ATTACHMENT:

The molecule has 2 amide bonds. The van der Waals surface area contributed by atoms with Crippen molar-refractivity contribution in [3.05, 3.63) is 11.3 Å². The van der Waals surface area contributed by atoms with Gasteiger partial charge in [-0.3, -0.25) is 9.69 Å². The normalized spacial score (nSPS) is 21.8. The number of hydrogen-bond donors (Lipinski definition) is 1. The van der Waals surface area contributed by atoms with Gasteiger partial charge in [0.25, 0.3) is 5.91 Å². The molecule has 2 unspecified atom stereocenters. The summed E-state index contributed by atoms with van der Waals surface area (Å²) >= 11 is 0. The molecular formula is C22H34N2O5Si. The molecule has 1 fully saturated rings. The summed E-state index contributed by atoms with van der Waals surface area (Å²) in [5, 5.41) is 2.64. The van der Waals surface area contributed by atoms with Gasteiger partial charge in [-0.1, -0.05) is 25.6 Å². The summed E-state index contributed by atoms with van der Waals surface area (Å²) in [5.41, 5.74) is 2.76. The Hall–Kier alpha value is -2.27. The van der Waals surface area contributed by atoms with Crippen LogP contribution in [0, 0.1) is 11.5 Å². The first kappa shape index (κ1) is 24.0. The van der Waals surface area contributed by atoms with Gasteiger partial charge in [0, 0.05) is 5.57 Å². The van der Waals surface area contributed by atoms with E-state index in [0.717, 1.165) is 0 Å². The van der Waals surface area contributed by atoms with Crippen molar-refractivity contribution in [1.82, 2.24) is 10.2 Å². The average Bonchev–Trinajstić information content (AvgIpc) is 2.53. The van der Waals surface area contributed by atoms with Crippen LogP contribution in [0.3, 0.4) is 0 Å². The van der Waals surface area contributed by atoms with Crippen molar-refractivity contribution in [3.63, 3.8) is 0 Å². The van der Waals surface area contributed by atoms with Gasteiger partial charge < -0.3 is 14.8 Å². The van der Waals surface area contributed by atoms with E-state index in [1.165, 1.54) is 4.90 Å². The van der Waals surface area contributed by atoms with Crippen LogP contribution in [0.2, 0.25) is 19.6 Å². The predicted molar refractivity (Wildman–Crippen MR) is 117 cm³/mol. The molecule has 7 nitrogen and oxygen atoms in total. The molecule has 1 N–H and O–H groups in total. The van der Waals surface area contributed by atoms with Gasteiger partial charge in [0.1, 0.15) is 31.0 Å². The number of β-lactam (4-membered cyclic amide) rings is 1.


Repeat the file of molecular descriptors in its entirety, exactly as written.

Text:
The molecule has 2 amide bonds. The van der Waals surface area contributed by atoms with Crippen molar-refractivity contribution in [3.05, 3.63) is 11.3 Å². The van der Waals surface area contributed by atoms with Gasteiger partial charge in [-0.3, -0.25) is 9.69 Å². The normalized spacial score (nSPS) is 21.8. The number of hydrogen-bond donors (Lipinski definition) is 1. The van der Waals surface area contributed by atoms with Gasteiger partial charge in [0.25, 0.3) is 5.91 Å². The molecule has 2 unspecified atom stereocenters. The summed E-state index contributed by atoms with van der Waals surface area (Å²) >= 11 is 0. The molecular formula is C22H34N2O5Si. The molecule has 1 fully saturated rings. The summed E-state index contributed by atoms with van der Waals surface area (Å²) in [5, 5.41) is 2.64. The van der Waals surface area contributed by atoms with Gasteiger partial charge in [-0.1, -0.05) is 25.6 Å². The summed E-state index contributed by atoms with van der Waals surface area (Å²) in [5.41, 5.74) is 2.76. The Hall–Kier alpha value is -2.27. The van der Waals surface area contributed by atoms with Crippen LogP contribution in [0, 0.1) is 11.5 Å². The first kappa shape index (κ1) is 24.0. The van der Waals surface area contributed by atoms with Gasteiger partial charge in [0, 0.05) is 5.57 Å². The van der Waals surface area contributed by atoms with E-state index in [0.717, 1.165) is 0 Å². The van der Waals surface area contributed by atoms with Crippen molar-refractivity contribution in [1.82, 2.24) is 10.2 Å². The average Bonchev–Trinajstić information content (AvgIpc) is 2.53. The van der Waals surface area contributed by atoms with Crippen LogP contribution in [0.3, 0.4) is 0 Å². The van der Waals surface area contributed by atoms with Crippen molar-refractivity contribution in [3.63, 3.8) is 0 Å². The van der Waals surface area contributed by atoms with Gasteiger partial charge < -0.3 is 14.8 Å². The van der Waals surface area contributed by atoms with E-state index in [1.165, 1.54) is 4.90 Å². The van der Waals surface area contributed by atoms with Crippen LogP contribution in [0.2, 0.25) is 19.6 Å². The predicted molar refractivity (Wildman–Crippen MR) is 117 cm³/mol. The molecule has 7 nitrogen and oxygen atoms in total. The molecule has 1 N–H and O–H groups in total. The van der Waals surface area contributed by atoms with Gasteiger partial charge in [0.1, 0.15) is 31.0 Å². The number of β-lactam (4-membered cyclic amide) rings is 1.